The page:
Massachusetts Supreme Judicial Court Revisits Class Action Waiver Provisions in Arbitration Clauses
On June 12, 2013, the Supreme Judicial Court of Massachusetts decided two cases addressing the enforceability of class action waiver provisions in arbitration clauses, and, in a reversal of prior Massachusetts law, determined that such waivers are no longer invalid in Massachusetts as a matter of public policy. Nonetheless, such waivers may still be held invalid if the plaintiff can demonstrate that enforcement of the waiver would render the claim nonremediable. The Supreme Judicial Court had held, in Feeney v. Dell Inc., 454 Mass. 192 (2009) (Feeney I), that such waivers were contrary to the fundamental Massachusetts public policy of favoring consumer class actions under the Consumer Protection Statute, Chapter 93A. Subsequently, the United States Supreme Court, in AT&T Mobility LLC v. Concepcion, 131 S. Ct. 1740 (2011), held that the Federal Arbitration Act (FAA) preempted a California rule that classified most collective-arbitration waivers in consumer contracts as unconscionable. In light of Concepcion, the Supreme Judicial Court revisited, in two companion cases, the enforceability of class action waivers.
In Feeney v. Dell Inc. (Feeney II), N.E.2d, 465 Mass. 470 (2013), the Supreme Judicial Court revisited the same waiver provision that it had addressed in Feeney I. In this case, the plaintiffs had commenced a class action in 2003, claiming that Dell unlawfully had charged a supposed sales tax on its service contracts with Massachusetts residents, even though no such tax had been imposed by the Massachusetts taxing authority. The loss to the named plaintiff was $13.65. Dell successfully moved to compel arbitration, and the arbitrator found for Dell on the merits. The propriety of the arbitration, and the enforceability of the class action waiver provision, came before the Supreme Judicial Court the first time in 2009, resulting in Feeney I, which held that the waiver was not enforceable as a matter of Massachusetts public policy. The court remanded the case for trial. While on remand, Concepcion was handed down, casting doubt on the validity of Feeney I.
The defendants in Feeney filed a renewed motion to confirm its arbitration award in light of Concepcion. The trial court denied that motion. The Supreme Judicial Court granted direct appellate review. It ruled, on June 12, 2013, that that Concepcion does not foreclose the invalidation of class action waivers in arbitration provisions. Arbitration, the court held, is not compelled where a plaintiff can demonstrate that he or she lacks the ability to pursue a claim against the defendant in individual arbitration according to the terms of the agreement, or, put differently, where the class waiver provision has conferred on the defendant de facto immunity from private civil liability for violations of state law. Where a court determines, following an individualized factual inquiry, that class proceedings are the only viable way for a consumer plaintiff to bring a claim against a defendant – as may be the case where the claims are complex, the damages are demonstrably small and the arbitration agreement does not feature the safeguards found in the Concepcion agreement – a court may still invalidate a class waiver pursuant to the savings clause of the FAA.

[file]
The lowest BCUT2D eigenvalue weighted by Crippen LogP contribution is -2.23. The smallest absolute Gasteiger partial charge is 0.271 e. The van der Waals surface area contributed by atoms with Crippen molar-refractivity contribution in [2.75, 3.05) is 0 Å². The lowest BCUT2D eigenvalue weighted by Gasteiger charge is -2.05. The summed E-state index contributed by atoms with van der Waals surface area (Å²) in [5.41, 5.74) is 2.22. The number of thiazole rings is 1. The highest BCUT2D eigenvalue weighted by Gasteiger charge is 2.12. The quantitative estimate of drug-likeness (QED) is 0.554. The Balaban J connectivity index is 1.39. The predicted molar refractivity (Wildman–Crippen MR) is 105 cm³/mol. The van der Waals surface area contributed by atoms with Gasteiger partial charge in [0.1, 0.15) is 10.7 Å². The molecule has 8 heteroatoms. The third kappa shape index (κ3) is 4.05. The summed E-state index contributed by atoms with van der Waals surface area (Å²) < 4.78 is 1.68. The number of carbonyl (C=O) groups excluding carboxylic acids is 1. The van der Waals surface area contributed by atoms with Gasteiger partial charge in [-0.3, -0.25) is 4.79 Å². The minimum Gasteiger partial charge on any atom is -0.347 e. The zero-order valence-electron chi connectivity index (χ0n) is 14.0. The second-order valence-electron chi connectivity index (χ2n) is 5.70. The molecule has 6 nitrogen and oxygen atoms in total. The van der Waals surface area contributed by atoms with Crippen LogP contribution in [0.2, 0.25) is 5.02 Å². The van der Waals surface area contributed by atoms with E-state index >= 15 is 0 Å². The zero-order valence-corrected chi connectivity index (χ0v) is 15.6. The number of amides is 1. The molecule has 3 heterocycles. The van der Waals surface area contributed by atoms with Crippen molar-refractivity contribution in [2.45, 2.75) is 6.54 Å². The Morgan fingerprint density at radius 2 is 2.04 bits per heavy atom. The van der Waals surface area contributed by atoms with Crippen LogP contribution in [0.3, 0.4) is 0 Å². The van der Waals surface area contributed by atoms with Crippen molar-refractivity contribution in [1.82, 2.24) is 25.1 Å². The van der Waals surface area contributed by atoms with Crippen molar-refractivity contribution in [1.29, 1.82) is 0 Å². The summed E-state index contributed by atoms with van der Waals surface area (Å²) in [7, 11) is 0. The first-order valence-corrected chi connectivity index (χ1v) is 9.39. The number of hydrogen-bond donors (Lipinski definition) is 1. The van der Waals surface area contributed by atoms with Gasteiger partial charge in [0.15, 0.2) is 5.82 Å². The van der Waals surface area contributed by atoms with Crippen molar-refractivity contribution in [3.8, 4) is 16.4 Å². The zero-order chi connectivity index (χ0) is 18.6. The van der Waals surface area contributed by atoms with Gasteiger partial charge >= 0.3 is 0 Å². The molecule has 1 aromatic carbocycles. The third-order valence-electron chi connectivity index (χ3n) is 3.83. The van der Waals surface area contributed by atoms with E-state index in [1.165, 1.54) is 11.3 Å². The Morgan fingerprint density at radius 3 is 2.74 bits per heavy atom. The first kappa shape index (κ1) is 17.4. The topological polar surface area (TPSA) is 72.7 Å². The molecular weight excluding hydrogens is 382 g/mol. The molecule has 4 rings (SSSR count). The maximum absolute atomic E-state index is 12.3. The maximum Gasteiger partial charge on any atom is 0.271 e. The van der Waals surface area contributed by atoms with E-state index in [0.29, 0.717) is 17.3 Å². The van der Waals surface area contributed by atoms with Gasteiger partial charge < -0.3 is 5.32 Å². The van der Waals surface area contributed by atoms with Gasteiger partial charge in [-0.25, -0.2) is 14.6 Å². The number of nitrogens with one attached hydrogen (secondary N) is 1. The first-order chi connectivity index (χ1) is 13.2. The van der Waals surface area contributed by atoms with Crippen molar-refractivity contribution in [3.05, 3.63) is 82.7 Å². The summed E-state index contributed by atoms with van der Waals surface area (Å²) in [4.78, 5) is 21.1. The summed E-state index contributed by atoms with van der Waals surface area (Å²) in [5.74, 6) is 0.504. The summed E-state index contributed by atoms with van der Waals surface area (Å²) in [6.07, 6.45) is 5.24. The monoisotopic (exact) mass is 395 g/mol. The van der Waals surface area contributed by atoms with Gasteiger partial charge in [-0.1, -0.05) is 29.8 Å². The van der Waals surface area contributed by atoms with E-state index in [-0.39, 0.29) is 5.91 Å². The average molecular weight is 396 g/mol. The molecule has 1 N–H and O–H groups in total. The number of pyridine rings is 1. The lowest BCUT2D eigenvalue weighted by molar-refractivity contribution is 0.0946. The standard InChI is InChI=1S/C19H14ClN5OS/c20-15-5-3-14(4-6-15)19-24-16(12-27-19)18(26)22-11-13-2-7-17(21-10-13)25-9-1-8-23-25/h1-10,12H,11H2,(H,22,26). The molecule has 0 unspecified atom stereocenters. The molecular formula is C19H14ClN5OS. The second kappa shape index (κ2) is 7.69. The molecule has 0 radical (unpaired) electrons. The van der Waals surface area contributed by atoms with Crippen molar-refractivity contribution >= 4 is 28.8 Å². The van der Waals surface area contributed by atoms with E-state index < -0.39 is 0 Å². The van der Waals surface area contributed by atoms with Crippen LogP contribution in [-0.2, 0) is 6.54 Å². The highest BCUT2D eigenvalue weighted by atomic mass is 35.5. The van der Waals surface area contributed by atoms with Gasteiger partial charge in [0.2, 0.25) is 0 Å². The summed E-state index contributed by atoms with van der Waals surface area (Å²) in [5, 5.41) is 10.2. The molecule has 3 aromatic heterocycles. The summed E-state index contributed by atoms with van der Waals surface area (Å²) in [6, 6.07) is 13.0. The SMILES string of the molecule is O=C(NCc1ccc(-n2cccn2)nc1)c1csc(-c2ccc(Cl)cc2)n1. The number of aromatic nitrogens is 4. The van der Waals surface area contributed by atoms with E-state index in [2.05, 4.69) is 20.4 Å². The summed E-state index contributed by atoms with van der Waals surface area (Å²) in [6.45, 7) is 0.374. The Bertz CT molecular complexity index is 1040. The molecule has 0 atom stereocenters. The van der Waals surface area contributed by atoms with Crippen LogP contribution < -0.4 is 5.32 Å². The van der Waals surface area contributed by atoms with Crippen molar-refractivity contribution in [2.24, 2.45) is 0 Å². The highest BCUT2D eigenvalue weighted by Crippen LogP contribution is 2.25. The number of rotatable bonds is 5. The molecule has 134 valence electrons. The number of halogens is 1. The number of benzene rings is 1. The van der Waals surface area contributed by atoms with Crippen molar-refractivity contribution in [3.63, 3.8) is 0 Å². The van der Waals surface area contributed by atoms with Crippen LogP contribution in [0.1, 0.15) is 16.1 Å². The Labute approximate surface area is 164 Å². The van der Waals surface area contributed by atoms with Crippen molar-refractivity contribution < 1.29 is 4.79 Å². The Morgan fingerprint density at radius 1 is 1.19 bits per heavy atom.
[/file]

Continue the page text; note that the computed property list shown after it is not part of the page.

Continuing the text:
In Machado v. System4 LLC, N.E.2d, 465 Mass. 508 (2013), which was paired for argument with Feeney II, the courtelaborated on its Feeney II ruling and addressed how the ruling applies in the employment law context. Before Concepcion, the logic of the Massachusetts rule had been rooted in the public policy behind the consumer protection statute. In Machado, the plaintiffs sought to bring a class action under the Massachusetts Wage Act, alleging that they had been misclassified as independent contractors. The court held that its decision in Feeney II was not limited to the context of consumer claims. The plaintiffs here were unable to demonstrate, as required by Feeney II, that they lacked practical means to pursue their claims on an individual basis, and therefore the court reversed the order invalidating their arbitration clause.
In addition to the class waiver question, the court also addressed the validity of the waiver of multiple damages that was included in the arbitration clause. The court concluded that multiple damages, unlike class action proceedings, do not impinge on any fundamental characteristic of arbitration, nor frustrate the purpose of the arbitral forum. As a result, the court held that the Massachusetts rule that such waivers of multiple damages are unenforceable is not preempted by the FAA and that a waiver of multiple damages is unenforceable with respect to Wage Act claims.
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